No one could have foreseen the convergence of two of the most consequential economic events in our history – the mass migration of the Baby Boom generation into their final life stage and the tectonic shift of a declining global economy.  Unhinged stock market volatility, rising health care costs and historically low interest rates on savings have caused millions of pre-retirees to rethink their plans and their vision, especially as they consider the prospect of having to stretch their retirement income over 25 or 30 years. 
Amidst the more obvious lingering effects of a sluggish economy, such as slow job growth, decreasing incomes, low interest rates and shaky consumer confidence, there lurks a more insidious threat which, thus far, has largely been ignored. Inflation or the prospect of its resurgence has somehow remained under the radar; perhaps because the official measure, the Consumer Price Index (CPI), is still below historical averages, or perhaps because the government has done such a good job in convincing the public that inflation is not a real threat at the moment.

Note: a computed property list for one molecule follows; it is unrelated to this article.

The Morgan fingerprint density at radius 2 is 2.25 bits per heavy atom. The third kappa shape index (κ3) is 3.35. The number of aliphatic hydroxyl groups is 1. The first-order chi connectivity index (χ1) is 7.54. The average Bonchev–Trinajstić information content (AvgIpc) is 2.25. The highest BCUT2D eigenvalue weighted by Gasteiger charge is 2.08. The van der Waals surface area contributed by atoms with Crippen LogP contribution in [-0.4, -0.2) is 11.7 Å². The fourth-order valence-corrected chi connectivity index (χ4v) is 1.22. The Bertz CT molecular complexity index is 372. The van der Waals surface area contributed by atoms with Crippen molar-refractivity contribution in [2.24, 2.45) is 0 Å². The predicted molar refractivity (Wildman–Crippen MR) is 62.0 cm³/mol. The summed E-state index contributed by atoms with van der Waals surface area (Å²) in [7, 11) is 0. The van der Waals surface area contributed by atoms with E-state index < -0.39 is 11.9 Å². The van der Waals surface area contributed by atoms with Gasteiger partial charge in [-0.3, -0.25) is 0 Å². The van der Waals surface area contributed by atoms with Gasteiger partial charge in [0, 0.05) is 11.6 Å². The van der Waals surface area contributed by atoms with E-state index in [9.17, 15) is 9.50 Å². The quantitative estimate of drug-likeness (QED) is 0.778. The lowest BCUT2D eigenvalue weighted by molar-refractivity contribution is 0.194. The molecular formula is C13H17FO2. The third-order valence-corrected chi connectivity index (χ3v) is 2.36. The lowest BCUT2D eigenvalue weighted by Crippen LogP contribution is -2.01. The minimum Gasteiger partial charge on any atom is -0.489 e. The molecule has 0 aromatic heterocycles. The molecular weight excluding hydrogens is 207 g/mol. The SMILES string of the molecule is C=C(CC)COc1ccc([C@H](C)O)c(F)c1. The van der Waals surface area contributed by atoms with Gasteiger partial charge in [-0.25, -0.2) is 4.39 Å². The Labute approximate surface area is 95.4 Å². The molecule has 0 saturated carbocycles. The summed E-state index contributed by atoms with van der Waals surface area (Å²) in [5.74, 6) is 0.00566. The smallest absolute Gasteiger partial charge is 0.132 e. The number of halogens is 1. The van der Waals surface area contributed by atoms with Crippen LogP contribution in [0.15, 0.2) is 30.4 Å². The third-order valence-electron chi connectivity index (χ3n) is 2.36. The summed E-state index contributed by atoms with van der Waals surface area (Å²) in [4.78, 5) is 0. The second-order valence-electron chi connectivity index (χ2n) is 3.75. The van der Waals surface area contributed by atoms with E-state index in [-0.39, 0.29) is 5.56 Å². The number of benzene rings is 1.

Although the stock prices are trading near their all-time highs, it hasn’t exactly been a joy ride for retirees who are counting on their retirement plans for a lifetime of income.  The type of unruly market action that we have seen over the last few months always unleashes a flurry of “expert” commentary that seems to be directed at those who are most vulnerable to flash declines. Specifically, the pundits are talking to those investors who are now relying upon stock market returns to feed their incomes and instilling doubt over their investment strategy. 
Caught in an extraordinary convergence of unhinged stock market volatility and historically low interest rates on savings, many people are rethinking their plans and their vision for the future, especially as they consider the prospect of having to stretch their retirement income over 25 or 30 years.